At a Nov. 14 special meeting, the Bellevue City Council unanimously rejected resident appeals against Puget Sound Energy’s (PSE) Energize Eastside (EE) project.
The EE project results in an 18-mile, high-voltage transmission line that runs through several cities on the Eastside, including Bellevue and Redmond.
The appeals specifically challenged the hearing examiner’s recent recommendation to approve PSE’s conditional use permit for the south segment of EE. The five appellants, which included the Coalition of Eastside Neighborhoods for Sensible Energy (CENSE), state that PSE has not efficiently studied the effects of the project and that it hasn’t sufficiently looked at potential alternatives.
The south segment is 3.3 miles long and runs from a Richards Creek substation to south Bellevue city limits. The purpose of EE is to efficiently meet peak energy demand — typically in the winter and summer — when more energy is used in response to more extreme weather events.
At the Nov. 14 meeting, the council acted as judges, and, as noted by Mayor John Chelminiak, were strictly determining if the hearing examiner’s recommendation was supported by material and substantial evidence in the record. (Material evidence shows a reasonable probability that the presence or absence of evidence would alter the decision by a fact-finder; substantial evidence shows a sufficient amount of proof to back up a finding.)
Because the Nov. 14 meeting was a process 1, quasi-judicial proceeding, city attorney Kathy Gerla reiterated that councilmembers cannot communicate with outside parties on the subject as status on the appeals pends.
Chelminiak, speaking on behalf of himself and his councilmembers (Councilmember Jennifer Robertson was recused from the meeting due to a business-related conflict of interest), said he and his colleagues believe there is material and substantial evidence to support the hearing examiner’s decision, and that all necessary criteria have been met by PSE to grant a conditional use permit. As a result, the appeals were rejected.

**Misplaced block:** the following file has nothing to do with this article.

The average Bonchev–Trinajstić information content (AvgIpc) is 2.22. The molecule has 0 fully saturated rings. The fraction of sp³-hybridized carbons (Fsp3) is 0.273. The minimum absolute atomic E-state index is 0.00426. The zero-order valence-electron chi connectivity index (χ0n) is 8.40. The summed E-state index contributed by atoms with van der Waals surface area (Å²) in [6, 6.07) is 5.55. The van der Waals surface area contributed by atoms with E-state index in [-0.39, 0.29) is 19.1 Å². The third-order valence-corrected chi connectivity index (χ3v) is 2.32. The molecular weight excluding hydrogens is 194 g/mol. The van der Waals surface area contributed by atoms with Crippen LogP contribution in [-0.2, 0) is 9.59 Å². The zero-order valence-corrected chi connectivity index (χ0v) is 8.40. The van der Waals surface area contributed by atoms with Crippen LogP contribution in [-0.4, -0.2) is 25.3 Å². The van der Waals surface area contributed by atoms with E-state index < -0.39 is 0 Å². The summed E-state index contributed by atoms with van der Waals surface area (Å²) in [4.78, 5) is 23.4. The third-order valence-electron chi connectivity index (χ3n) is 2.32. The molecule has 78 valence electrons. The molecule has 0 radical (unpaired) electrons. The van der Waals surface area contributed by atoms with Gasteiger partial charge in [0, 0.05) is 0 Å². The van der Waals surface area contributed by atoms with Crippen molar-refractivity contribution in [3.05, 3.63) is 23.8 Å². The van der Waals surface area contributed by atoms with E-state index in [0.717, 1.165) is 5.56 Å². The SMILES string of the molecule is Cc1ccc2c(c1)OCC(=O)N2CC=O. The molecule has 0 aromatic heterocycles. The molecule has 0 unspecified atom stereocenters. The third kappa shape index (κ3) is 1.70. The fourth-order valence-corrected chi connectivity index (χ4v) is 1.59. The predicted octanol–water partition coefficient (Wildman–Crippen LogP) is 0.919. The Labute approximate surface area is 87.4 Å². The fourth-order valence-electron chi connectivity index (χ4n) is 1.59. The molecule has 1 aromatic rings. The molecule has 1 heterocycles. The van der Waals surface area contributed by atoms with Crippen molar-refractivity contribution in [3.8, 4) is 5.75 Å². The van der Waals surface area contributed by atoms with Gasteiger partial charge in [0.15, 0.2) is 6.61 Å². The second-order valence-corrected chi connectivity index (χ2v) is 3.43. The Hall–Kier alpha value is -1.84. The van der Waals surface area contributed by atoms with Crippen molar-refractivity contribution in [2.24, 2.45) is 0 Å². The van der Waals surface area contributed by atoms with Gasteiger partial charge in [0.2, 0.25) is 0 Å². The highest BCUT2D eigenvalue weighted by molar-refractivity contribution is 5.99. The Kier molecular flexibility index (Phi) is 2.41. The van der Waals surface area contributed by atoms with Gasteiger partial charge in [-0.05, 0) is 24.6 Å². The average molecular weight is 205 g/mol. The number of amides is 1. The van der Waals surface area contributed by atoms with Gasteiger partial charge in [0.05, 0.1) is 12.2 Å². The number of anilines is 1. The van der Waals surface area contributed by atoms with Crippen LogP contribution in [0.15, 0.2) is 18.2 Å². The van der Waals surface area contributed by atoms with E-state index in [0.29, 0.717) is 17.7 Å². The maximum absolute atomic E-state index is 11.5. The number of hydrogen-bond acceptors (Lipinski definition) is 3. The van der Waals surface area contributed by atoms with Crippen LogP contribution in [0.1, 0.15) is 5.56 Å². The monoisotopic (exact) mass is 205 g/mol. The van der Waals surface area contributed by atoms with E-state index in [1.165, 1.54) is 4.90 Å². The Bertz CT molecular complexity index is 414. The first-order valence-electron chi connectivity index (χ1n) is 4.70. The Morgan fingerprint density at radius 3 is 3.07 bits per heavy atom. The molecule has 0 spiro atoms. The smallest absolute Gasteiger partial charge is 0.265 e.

“We’ve had the record before us and have had the opportunity to review it and talk to the city attorney about it,” Chelminiak said. “We have met as a group to discuss what is in the record.”
Chelminiak invoked several topics of concern at the meeting — such as need and reliability, segmentation, safety and visual impact — and cited evidence in the hearing examiner’s decision that led him and his councilmembers to support the recommendation.
There are about 15,000 pages of record on the subject.
The city has asked the city attorney’s office to draft an ordinance regarding the decision, which will be acted on at the regular meeting scheduled for Dec. 2. The ordinance ultimately denies the appeals and incorporates evidence found in the hearing examiner’s recommendation.
In a statement posted on its website shortly after the Nov. 14 meeting, CENSE voiced disapproval of the council’s rejection of the appeals.
“This outcome was beyond surprising,” CENSE president Don Marsh said in the statement. “The decision, the lack of discussion and the lock-step verbiage were unusual, given what we know about our council.”
CENSE said the decision is antithetical to many of the city’s goals.
“The council has now reached a conclusion at odds with its stated goals of protecting our tree canopy, reducing emissions and using smart technology to moderate energy use and increase reliability,” the organization said in a statement.
Despite the council’s decision, the appellants will be challenging the hearing examiner’s recommendation in court appeals. According to CENSE’s website, the hearing and appeal process of EE will be repeated in Newcastle and Renton (cities which are also affected by the project) and that the ultimate fate of EE could take years.
A video of the Nov. 14 meeting is available online (https://www.youtube.com/watch?v=ZqjPSIDxWvs) on the city of Bellevue’s YouTube page.